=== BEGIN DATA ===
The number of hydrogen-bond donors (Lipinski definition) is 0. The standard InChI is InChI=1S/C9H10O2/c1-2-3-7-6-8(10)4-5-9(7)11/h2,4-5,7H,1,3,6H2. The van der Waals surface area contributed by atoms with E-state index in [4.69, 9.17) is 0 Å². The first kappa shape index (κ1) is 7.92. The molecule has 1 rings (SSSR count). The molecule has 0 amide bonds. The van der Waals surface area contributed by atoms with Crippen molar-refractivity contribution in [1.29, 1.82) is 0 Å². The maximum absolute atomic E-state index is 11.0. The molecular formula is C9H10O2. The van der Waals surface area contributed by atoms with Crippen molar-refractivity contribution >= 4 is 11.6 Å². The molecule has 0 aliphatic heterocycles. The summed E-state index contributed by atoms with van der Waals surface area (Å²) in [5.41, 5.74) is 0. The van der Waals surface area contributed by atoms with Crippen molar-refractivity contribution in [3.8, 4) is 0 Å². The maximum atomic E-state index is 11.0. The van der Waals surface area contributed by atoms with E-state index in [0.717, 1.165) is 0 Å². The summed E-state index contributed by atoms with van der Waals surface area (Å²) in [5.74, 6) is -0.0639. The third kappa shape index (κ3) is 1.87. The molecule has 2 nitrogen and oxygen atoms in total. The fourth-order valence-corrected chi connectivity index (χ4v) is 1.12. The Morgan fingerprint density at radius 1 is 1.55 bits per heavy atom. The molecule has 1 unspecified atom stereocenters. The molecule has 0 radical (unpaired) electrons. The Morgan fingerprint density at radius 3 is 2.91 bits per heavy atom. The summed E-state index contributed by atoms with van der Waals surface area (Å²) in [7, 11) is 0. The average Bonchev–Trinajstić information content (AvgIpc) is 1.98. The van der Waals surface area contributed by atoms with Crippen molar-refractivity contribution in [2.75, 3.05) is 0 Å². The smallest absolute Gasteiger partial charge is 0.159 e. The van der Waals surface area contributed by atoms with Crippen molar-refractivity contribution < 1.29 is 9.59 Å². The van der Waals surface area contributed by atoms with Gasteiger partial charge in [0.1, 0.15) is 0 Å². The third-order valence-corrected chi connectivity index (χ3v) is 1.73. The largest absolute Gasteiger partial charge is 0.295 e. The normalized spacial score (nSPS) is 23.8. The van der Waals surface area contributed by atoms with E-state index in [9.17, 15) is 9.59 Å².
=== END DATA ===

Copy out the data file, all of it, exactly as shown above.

The number of hydrogen-bond donors (Lipinski definition) is 0. The standard InChI is InChI=1S/C9H10O2/c1-2-3-7-6-8(10)4-5-9(7)11/h2,4-5,7H,1,3,6H2. The van der Waals surface area contributed by atoms with E-state index in [4.69, 9.17) is 0 Å². The first kappa shape index (κ1) is 7.92. The molecule has 1 rings (SSSR count). The molecule has 0 amide bonds. The van der Waals surface area contributed by atoms with Crippen molar-refractivity contribution in [1.29, 1.82) is 0 Å². The maximum absolute atomic E-state index is 11.0. The molecular formula is C9H10O2. The van der Waals surface area contributed by atoms with Crippen molar-refractivity contribution >= 4 is 11.6 Å². The molecule has 0 aliphatic heterocycles. The summed E-state index contributed by atoms with van der Waals surface area (Å²) in [5.41, 5.74) is 0. The van der Waals surface area contributed by atoms with Crippen molar-refractivity contribution in [3.8, 4) is 0 Å². The maximum atomic E-state index is 11.0. The van der Waals surface area contributed by atoms with E-state index in [0.717, 1.165) is 0 Å². The summed E-state index contributed by atoms with van der Waals surface area (Å²) in [5.74, 6) is -0.0639. The third kappa shape index (κ3) is 1.87. The molecule has 2 nitrogen and oxygen atoms in total. The fourth-order valence-corrected chi connectivity index (χ4v) is 1.12. The Morgan fingerprint density at radius 1 is 1.55 bits per heavy atom. The molecule has 1 unspecified atom stereocenters. The molecule has 0 radical (unpaired) electrons. The Morgan fingerprint density at radius 3 is 2.91 bits per heavy atom. The summed E-state index contributed by atoms with van der Waals surface area (Å²) in [7, 11) is 0. The average Bonchev–Trinajstić information content (AvgIpc) is 1.98. The van der Waals surface area contributed by atoms with Crippen molar-refractivity contribution in [2.75, 3.05) is 0 Å². The smallest absolute Gasteiger partial charge is 0.159 e. The van der Waals surface area contributed by atoms with Crippen molar-refractivity contribution < 1.29 is 9.59 Å². The van der Waals surface area contributed by atoms with Gasteiger partial charge in [0.1, 0.15) is 0 Å². The third-order valence-corrected chi connectivity index (χ3v) is 1.73. The largest absolute Gasteiger partial charge is 0.295 e. The normalized spacial score (nSPS) is 23.8. The van der Waals surface area contributed by atoms with E-state index in [9.17, 15) is 9.59 Å².